Watkins resisted what he reads as a industry belief that existing exam appeals routes don’t work out for bankers. The pending legislation, backed by ABA, reflects this view, including a bar against examiner retaliation against banks that appeal, for instance.
“Appeals go both ways,” Watkins admitted, but plenty have been ruled in the appealing bank’s favor.
“We really want the bank to be properly rated and we hate it when a bank fails--it’s really awful,” said Watkins. As a result, he continued, examiners and higher supervisory officials take it quite seriously when a bank has a disagreement with FDIC.
“I have seen banks be reluctant to recognize problems,” said Watkins. “Sometimes that reluctance winds up being more costly. Addressing issues early is healthy for the industry as a whole.”
“If you find yourself in disagreement, take a good hard look at what those issues are,” said Watkins, and make sure that disagreement is legitimate. If it is, taking it to the field office and further up the regulatory chain may work out.
Get the report card out on time
Delivery of timely examination reports is also addressed in the legislation, and Watkins said that his division at FDIC, which handles safety and soundness exams, said the target was 45 days after the end of the examination. Reports may run beyond 75 days, he said, but anything lagging that long must come to him, and “that’s not a very long list,” he said. The legislation requires delivery of the report to the bank within 60 days of the close of the exam, with an extension permitted if the exam team had to request additional materials while compiling the report. Watkins said he’d seen reports take an unusual amount of time, but noted that these involved atypical situations.
Watkins said he was not familiar with the trend in report delivery in FDIC’s compliance examination regime and couldn’t comment on it.
Advice from Watkins
In addition to reacting to banker questions, the FDIC official also broached some issues that he felt bankers should be discussing.
One was future trouble. “So,” said Watkins, “What’s the next crisis?” He said FDIC was concerned about interest rate risk, given the current unusual environment. Banks should have a clear idea how their institutions will fare should interest rates spike, he said.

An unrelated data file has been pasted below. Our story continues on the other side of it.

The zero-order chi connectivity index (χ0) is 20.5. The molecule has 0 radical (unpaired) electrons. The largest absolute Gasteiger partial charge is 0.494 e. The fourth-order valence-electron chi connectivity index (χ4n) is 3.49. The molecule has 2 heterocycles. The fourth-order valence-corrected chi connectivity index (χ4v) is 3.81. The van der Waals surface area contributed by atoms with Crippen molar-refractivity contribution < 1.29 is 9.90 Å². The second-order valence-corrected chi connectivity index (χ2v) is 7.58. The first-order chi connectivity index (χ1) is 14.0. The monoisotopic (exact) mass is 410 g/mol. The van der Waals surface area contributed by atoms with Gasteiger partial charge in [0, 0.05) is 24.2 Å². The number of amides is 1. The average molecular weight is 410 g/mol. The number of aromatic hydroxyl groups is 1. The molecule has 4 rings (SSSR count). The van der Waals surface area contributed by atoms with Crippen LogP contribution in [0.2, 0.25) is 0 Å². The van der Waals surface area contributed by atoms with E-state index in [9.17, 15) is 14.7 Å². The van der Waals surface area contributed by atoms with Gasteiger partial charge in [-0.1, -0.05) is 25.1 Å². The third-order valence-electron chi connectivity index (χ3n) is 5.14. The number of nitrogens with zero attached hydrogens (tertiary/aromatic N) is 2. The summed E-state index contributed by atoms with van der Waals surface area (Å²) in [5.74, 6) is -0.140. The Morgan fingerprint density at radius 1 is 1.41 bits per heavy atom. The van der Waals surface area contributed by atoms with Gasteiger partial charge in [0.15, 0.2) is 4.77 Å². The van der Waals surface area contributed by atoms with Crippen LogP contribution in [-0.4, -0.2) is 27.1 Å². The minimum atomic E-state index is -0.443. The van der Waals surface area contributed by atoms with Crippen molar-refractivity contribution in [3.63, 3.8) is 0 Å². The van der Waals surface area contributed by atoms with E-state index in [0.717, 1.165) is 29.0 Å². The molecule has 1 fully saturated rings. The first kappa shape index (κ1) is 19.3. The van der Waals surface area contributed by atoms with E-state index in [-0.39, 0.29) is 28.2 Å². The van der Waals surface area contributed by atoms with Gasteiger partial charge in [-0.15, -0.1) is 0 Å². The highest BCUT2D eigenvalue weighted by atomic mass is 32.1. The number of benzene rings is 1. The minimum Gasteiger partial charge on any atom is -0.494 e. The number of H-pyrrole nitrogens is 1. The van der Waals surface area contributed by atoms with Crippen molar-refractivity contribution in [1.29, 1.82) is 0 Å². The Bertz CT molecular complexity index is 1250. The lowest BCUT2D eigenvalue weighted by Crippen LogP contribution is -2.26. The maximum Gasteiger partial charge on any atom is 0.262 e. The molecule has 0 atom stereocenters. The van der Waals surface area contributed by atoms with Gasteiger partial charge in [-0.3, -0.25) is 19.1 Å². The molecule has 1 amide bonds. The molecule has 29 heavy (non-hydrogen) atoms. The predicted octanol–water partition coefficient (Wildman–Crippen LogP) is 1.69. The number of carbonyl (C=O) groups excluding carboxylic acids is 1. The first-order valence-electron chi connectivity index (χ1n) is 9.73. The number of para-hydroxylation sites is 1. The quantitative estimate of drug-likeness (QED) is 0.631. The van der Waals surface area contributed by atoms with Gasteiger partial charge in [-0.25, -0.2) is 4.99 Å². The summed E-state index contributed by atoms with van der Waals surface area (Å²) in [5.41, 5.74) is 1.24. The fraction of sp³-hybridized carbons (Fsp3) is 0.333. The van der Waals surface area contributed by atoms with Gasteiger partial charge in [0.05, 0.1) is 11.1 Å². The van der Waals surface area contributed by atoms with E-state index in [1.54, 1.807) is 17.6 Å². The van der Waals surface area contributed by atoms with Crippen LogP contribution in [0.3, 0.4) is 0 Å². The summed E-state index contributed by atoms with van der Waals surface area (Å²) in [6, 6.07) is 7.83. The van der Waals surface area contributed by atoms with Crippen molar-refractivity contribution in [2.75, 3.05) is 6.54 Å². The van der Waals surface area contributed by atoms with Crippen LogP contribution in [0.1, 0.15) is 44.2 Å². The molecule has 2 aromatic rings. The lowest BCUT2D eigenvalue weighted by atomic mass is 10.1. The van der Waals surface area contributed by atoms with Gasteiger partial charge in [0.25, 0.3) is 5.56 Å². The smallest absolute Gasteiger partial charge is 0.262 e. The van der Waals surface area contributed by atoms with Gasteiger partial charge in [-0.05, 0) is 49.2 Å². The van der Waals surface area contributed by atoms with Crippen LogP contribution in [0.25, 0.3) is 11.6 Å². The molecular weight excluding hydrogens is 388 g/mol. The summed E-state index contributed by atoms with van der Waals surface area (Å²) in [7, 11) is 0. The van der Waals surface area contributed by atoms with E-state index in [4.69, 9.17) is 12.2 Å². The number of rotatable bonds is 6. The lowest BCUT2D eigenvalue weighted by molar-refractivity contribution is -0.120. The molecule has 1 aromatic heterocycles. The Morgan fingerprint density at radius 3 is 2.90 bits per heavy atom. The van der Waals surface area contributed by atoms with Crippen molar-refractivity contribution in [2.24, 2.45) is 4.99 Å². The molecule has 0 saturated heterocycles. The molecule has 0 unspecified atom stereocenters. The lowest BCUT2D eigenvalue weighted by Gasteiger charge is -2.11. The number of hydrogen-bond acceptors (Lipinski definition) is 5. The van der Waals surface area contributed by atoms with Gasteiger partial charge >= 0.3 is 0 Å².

Watkins also advised CEOs to spend some time discussing the coming end of the “TAG” program with their boards. TAG, the “Transaction Account Guarantee” program, expires after its partial extension under Dodd-Frank on Dec. 31, 2012. Watkins said that he’s heard mixed thinking on the impact of the end of TAG on banks. Board members should be discussing the implications for their institutions, he said.
FDIC and CFPB from bankers’ viewpoint
The issue of the new Consumer Financial Protection Bureau came up at several points in the discussion, with Watkins attempting to assuage community bankers’ concerns about the bureau.
“My sense is that CFPB is really focusing on nonbanks’ activities and on very large institutions,” said Watkins.
A banker stood and told Watkins that it was “disingenuous” for FDIC to say such things, as Dodd-Frank revamped the FDIC board to include the head of CFPB. How, he asked, could anyone claim that CFPB wouldn’t affect small banks?
Watkins said in response that “it will probably be helpful to CFPB to get input from community banks on how they do things.”
More generally on the issue of consumer compliance, a bankers association executive from a state with many small community banks said that he has been hearing that many of his organization’s members have been having trouble with compliance regulations, due to an emphasis on minutiae.
Examiners are focusing on technical aspects of compliance, the executive complained, rather than on the substantive issues that caused particular rules to be put in place.
Typical, he said, was a member of his group that was forced to return all overdraft fees charged because in one place its overdraft charges were referred to as such, and in another as NSF charges. He complained about enforcement of the “hypertechnical, when the consumer wasn’t harmed at all.” He said very small banks can’t achieve complete technical compliance in all areas.
Avoiding the direct matter, Watkins said, “That’s great feedback for the community bank study.”